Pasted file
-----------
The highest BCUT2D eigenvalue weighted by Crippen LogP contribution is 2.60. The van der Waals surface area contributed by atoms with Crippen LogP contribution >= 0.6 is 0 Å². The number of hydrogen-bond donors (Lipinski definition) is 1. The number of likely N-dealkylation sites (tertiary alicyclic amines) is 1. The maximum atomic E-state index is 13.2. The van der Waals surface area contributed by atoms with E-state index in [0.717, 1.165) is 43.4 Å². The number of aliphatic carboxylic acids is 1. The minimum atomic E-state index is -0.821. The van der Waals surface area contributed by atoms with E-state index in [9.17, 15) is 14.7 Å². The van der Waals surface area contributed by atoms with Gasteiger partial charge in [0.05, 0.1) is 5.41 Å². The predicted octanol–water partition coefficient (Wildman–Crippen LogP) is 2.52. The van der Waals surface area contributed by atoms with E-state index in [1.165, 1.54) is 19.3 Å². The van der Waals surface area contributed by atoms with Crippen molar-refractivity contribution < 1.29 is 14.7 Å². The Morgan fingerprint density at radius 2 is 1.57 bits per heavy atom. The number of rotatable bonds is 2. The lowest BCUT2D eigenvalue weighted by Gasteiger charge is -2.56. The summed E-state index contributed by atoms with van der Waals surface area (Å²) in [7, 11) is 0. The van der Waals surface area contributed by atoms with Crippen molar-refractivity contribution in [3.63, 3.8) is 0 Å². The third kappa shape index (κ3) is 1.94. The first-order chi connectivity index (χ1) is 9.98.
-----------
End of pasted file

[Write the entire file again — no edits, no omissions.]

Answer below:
The highest BCUT2D eigenvalue weighted by Crippen LogP contribution is 2.60. The van der Waals surface area contributed by atoms with Crippen LogP contribution >= 0.6 is 0 Å². The number of hydrogen-bond donors (Lipinski definition) is 1. The number of likely N-dealkylation sites (tertiary alicyclic amines) is 1. The maximum atomic E-state index is 13.2. The van der Waals surface area contributed by atoms with E-state index in [0.717, 1.165) is 43.4 Å². The number of aliphatic carboxylic acids is 1. The minimum atomic E-state index is -0.821. The van der Waals surface area contributed by atoms with E-state index in [9.17, 15) is 14.7 Å². The van der Waals surface area contributed by atoms with Gasteiger partial charge in [0.05, 0.1) is 5.41 Å². The predicted octanol–water partition coefficient (Wildman–Crippen LogP) is 2.52. The van der Waals surface area contributed by atoms with E-state index in [1.165, 1.54) is 19.3 Å². The van der Waals surface area contributed by atoms with Crippen molar-refractivity contribution < 1.29 is 14.7 Å². The Morgan fingerprint density at radius 2 is 1.57 bits per heavy atom. The number of rotatable bonds is 2. The lowest BCUT2D eigenvalue weighted by Gasteiger charge is -2.56. The summed E-state index contributed by atoms with van der Waals surface area (Å²) in [7, 11) is 0. The van der Waals surface area contributed by atoms with Crippen molar-refractivity contribution in [3.63, 3.8) is 0 Å². The third kappa shape index (κ3) is 1.94. The first-order chi connectivity index (χ1) is 9.98.